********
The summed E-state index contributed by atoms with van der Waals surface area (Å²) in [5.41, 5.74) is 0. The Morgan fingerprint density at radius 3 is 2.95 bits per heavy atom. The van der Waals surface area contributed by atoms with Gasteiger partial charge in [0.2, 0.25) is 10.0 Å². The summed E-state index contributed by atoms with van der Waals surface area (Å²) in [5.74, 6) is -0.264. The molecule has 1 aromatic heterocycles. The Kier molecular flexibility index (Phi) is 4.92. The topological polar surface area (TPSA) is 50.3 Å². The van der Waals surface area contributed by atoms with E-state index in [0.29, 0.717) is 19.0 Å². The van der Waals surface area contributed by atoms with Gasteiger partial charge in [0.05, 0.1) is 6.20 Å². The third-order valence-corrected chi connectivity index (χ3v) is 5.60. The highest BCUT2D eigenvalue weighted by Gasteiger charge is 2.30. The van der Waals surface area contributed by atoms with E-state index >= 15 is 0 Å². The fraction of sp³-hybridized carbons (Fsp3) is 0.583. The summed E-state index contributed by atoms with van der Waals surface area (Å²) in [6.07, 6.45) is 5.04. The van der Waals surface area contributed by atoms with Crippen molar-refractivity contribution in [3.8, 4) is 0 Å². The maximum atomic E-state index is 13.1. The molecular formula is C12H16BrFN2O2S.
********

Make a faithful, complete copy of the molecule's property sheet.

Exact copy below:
The summed E-state index contributed by atoms with van der Waals surface area (Å²) in [5.41, 5.74) is 0. The Morgan fingerprint density at radius 3 is 2.95 bits per heavy atom. The van der Waals surface area contributed by atoms with Gasteiger partial charge in [0.2, 0.25) is 10.0 Å². The summed E-state index contributed by atoms with van der Waals surface area (Å²) in [5.74, 6) is -0.264. The molecule has 1 aromatic heterocycles. The Kier molecular flexibility index (Phi) is 4.92. The topological polar surface area (TPSA) is 50.3 Å². The van der Waals surface area contributed by atoms with E-state index in [0.29, 0.717) is 19.0 Å². The van der Waals surface area contributed by atoms with Gasteiger partial charge in [0.05, 0.1) is 6.20 Å². The third-order valence-corrected chi connectivity index (χ3v) is 5.60. The highest BCUT2D eigenvalue weighted by Gasteiger charge is 2.30. The van der Waals surface area contributed by atoms with E-state index >= 15 is 0 Å². The fraction of sp³-hybridized carbons (Fsp3) is 0.583. The summed E-state index contributed by atoms with van der Waals surface area (Å²) in [6.07, 6.45) is 5.04. The van der Waals surface area contributed by atoms with Crippen molar-refractivity contribution in [3.8, 4) is 0 Å². The maximum atomic E-state index is 13.1. The molecular formula is C12H16BrFN2O2S.